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The err of Live

By By TONY NGARE | Jul 5th 2012 | 3 min read
By By TONY NGARE | July 5th 2012

After the fallout that followed the allegations (and denials) about Uefa’s unbecoming conduct of doctoring live proceedings during Euro matches, I’m left wondering how much of ‘live’ action was feed to me after having to trade in my precious sleeping hours.

If you were one of the few fans who caught the second Euro 2012 semi-final between Italy and Germany, you were in for a football treat.

After two relatively tepid nil-nil draws (England/Italy, Portugal/Spain) that went the distance, the battle between Germany (one of the pre-tournament favourites) and Italy (perennial European powerhouse) was an exhilarating goal fest.

History ultimately prevailed, as once again the wily Italians booted the Germans out of a major international tournament, led by the ageless, timeless Andrea Pirlo.

The Germans also suffered another surprising blow, in the form of some unflattering editing.

Despite solid all around play by the hard working Germans, the Azzurri struck fast and hard on the counter. By the 36th minute, Italian striker Mario “ Super Mario” Balotelli had scored the second killer goal adding his tally for the night to two goals.

It was then that the camera cut to a weeping woman, one German fan, presumably overwhelmed by the hopeless hole her team now found themselves in. A single streak of tear rolled down her cheek in epic slow motion.

“A bit early for tears,” a commentator remarked of the premature if not understandable show of emotion with still an hour left to play.

The commentator was spot on.

 As a fan, it’s poor form to lose faith in your side so early into the game. Did German fans really have such little confidence in their team as the ‘live’ feed seemed to suggest?

documentary or stagecraft

Well, actually, German newspapers soon discovered, after her friends bombarded the woman with emails and texts wondering why she had given up so soon. Indeed, the fan had been moved to tears, just not during Balotelli’s shirtless goal celebration.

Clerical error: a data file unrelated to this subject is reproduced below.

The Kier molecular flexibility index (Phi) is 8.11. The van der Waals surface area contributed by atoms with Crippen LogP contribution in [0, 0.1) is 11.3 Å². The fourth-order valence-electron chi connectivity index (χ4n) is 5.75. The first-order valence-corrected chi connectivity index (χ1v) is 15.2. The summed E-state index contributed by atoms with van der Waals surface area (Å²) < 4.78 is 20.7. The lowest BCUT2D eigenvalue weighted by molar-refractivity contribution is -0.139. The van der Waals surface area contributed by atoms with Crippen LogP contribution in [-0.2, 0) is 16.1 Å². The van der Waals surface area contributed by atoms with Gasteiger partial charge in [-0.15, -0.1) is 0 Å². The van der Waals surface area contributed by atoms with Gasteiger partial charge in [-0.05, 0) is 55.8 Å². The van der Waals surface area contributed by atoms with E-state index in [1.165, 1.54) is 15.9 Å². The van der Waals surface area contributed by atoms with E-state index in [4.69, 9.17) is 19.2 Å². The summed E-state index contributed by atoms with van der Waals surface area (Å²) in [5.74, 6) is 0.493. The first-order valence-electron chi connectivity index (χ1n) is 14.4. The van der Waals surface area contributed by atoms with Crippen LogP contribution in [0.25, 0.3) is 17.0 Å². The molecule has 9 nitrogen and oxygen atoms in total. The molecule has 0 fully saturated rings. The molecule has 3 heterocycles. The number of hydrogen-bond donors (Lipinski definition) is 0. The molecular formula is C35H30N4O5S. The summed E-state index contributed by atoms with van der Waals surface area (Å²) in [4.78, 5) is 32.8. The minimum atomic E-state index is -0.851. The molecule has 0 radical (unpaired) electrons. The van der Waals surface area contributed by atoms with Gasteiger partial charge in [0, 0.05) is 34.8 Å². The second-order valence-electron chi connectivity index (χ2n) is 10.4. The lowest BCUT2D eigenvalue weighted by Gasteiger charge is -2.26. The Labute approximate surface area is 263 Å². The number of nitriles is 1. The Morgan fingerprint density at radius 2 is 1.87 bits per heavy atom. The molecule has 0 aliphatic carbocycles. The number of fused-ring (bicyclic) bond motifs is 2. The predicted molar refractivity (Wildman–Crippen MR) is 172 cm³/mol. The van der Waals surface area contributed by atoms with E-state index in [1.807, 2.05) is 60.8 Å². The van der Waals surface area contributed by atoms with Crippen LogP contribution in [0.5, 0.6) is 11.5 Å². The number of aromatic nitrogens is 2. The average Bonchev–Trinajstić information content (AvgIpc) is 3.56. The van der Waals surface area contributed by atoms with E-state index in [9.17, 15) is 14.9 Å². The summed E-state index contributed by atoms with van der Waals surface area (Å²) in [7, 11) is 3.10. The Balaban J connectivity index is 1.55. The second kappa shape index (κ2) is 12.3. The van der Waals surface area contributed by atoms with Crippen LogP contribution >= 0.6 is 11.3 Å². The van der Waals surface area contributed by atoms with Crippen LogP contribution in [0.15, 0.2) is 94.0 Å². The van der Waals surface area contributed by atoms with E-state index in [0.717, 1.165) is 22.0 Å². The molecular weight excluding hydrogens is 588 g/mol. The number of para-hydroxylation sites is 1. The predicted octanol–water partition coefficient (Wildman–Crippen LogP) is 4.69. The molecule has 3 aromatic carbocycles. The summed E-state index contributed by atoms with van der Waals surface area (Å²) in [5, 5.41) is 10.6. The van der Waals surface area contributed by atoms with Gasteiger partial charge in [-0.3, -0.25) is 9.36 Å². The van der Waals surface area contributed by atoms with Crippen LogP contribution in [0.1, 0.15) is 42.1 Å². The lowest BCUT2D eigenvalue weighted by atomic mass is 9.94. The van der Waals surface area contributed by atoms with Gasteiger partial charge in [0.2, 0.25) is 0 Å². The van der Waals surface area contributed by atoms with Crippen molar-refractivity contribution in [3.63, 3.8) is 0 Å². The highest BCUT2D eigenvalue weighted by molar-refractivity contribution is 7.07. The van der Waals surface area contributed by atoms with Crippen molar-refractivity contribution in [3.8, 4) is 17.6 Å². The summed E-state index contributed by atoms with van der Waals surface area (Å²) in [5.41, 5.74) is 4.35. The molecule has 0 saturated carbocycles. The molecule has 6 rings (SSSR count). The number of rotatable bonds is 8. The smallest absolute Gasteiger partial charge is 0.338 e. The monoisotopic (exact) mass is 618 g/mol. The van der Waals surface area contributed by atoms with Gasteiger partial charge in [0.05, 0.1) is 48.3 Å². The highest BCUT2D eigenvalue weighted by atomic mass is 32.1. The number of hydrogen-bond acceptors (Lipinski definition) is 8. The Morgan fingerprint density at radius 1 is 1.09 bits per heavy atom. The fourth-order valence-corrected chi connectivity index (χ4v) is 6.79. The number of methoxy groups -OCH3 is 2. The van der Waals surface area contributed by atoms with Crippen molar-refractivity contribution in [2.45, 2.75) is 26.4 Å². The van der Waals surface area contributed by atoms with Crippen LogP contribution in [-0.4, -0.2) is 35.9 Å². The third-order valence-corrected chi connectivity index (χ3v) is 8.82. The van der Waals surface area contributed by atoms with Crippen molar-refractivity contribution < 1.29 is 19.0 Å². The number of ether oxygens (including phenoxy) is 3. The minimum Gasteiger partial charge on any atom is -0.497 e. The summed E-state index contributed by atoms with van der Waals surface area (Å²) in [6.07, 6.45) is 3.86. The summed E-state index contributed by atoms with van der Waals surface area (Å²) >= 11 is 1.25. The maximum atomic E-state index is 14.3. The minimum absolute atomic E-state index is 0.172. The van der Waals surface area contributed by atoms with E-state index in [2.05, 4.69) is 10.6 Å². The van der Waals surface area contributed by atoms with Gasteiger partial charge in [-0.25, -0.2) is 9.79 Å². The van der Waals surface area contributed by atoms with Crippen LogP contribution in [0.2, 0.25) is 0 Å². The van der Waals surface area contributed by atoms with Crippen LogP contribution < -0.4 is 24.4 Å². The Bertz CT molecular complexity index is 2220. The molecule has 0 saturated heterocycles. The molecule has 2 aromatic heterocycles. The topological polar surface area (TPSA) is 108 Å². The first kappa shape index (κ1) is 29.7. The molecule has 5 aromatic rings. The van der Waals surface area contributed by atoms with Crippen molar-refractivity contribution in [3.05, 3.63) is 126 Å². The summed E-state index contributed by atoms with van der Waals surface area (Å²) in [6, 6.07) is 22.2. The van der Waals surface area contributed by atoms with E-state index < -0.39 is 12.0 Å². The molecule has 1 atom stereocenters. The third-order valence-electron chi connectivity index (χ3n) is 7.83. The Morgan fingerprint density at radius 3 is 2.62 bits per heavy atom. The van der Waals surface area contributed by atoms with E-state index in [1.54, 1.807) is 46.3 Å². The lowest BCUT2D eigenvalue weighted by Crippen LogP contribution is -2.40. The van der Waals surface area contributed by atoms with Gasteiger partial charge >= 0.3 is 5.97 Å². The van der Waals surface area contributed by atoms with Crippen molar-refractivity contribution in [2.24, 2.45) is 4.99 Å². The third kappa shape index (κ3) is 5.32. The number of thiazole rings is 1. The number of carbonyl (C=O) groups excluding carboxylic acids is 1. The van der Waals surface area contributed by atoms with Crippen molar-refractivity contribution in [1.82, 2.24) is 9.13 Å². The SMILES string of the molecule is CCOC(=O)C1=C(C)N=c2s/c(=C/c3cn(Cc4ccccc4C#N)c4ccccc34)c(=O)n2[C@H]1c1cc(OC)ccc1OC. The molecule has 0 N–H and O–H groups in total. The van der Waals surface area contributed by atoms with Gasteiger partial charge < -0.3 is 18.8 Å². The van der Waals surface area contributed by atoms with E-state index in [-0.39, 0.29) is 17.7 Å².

Instead, she’d been overwhelmed during the national anthem, nearly 40 minutes before the clip was broadcast as live by Uefa, the governing body that organises the Euro as well as the Champions League (essentially the Fifa of Europe), according to German broadcaster ARD (every broadcaster receives the same feed from Uefa, including Supersport, which aired the game here).

This wasn’t an isolated case. Footage from the Germany/Netherlands game showed Germany’s coach Joachim Löw playfully punching out a soccer ball from a ball boy’s hands was also later determined to have been pre-recorded.

Uefa first denied the charges, before conceding to overwhelming evidence, according to Associated Press.

It was shockingly naive. TV’s been fudging the distinction between documentary and stagecraft for a long time.  Your favourite news and sports shows always make sure to tape footage of their reporter nodding thoughtfully, and insert it under an interview subject’s voice.

This makes it look like the correspondents are listening closely, when they might be doodling or picking their noses.

For an organisation that has obstinately refused to introduce goal line technology despite a barrage of embarrassments, I find it obscene for the same people to trick the fans with pre-recorded content.

The few seconds Uefa used to squeeze in the pre-recorded incidences is the same time that a referee would require to determine whether the ball crossed the line or not.

When it comes to goal line technology, Uefa behaves like we will have to reach out for the cameras to determine every goal kick or throw in.

Even if the football body was to introduce goal line technology in  football, how many times would we need to  resort to the camera to determine goals?

Going by the number of controversial  incidences so far, the uses of goal line technology would be few and wide apart. Uefa needs to get a life!



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